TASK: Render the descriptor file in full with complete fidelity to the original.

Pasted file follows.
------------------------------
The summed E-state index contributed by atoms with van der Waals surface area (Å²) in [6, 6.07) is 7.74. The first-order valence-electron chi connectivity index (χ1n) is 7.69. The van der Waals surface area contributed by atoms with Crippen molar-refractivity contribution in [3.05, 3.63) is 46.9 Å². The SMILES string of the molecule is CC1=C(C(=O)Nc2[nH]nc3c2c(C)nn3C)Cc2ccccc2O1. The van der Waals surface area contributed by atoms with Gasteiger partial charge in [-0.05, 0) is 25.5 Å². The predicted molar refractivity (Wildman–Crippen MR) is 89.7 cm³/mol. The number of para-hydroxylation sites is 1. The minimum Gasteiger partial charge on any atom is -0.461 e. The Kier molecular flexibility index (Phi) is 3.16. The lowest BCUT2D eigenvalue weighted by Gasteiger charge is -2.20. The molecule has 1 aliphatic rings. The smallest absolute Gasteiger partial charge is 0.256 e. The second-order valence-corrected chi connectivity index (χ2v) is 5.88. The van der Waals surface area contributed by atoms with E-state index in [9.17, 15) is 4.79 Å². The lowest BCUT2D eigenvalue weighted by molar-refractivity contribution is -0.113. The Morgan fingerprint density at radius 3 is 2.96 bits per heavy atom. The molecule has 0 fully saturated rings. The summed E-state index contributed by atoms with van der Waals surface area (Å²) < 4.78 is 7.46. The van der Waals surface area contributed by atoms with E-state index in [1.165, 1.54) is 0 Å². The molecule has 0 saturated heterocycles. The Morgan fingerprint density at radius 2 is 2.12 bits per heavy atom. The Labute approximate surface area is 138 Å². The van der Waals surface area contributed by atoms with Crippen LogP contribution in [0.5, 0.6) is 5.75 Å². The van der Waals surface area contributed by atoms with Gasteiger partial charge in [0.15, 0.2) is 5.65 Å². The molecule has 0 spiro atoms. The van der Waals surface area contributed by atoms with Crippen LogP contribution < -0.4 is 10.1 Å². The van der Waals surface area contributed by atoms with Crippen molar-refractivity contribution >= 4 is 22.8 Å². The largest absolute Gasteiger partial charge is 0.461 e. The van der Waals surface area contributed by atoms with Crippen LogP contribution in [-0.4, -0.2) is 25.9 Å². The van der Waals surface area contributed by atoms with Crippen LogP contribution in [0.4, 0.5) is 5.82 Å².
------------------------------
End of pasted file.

The summed E-state index contributed by atoms with van der Waals surface area (Å²) in [6, 6.07) is 7.74. The first-order valence-electron chi connectivity index (χ1n) is 7.69. The van der Waals surface area contributed by atoms with Crippen molar-refractivity contribution in [3.05, 3.63) is 46.9 Å². The SMILES string of the molecule is CC1=C(C(=O)Nc2[nH]nc3c2c(C)nn3C)Cc2ccccc2O1. The van der Waals surface area contributed by atoms with Gasteiger partial charge in [-0.05, 0) is 25.5 Å². The predicted molar refractivity (Wildman–Crippen MR) is 89.7 cm³/mol. The number of para-hydroxylation sites is 1. The minimum Gasteiger partial charge on any atom is -0.461 e. The Kier molecular flexibility index (Phi) is 3.16. The lowest BCUT2D eigenvalue weighted by Gasteiger charge is -2.20. The molecule has 1 aliphatic rings. The smallest absolute Gasteiger partial charge is 0.256 e. The second-order valence-corrected chi connectivity index (χ2v) is 5.88. The van der Waals surface area contributed by atoms with E-state index in [9.17, 15) is 4.79 Å². The lowest BCUT2D eigenvalue weighted by molar-refractivity contribution is -0.113. The Morgan fingerprint density at radius 3 is 2.96 bits per heavy atom. The molecule has 0 fully saturated rings. The summed E-state index contributed by atoms with van der Waals surface area (Å²) < 4.78 is 7.46. The van der Waals surface area contributed by atoms with E-state index in [1.165, 1.54) is 0 Å². The molecule has 0 saturated heterocycles. The Morgan fingerprint density at radius 2 is 2.12 bits per heavy atom. The Labute approximate surface area is 138 Å². The van der Waals surface area contributed by atoms with Crippen LogP contribution in [0.5, 0.6) is 5.75 Å². The van der Waals surface area contributed by atoms with Gasteiger partial charge in [0.15, 0.2) is 5.65 Å². The molecule has 0 spiro atoms. The van der Waals surface area contributed by atoms with Crippen LogP contribution < -0.4 is 10.1 Å². The van der Waals surface area contributed by atoms with Crippen molar-refractivity contribution >= 4 is 22.8 Å². The largest absolute Gasteiger partial charge is 0.461 e. The van der Waals surface area contributed by atoms with Crippen LogP contribution in [-0.4, -0.2) is 25.9 Å². The van der Waals surface area contributed by atoms with Crippen LogP contribution in [0.4, 0.5) is 5.82 Å².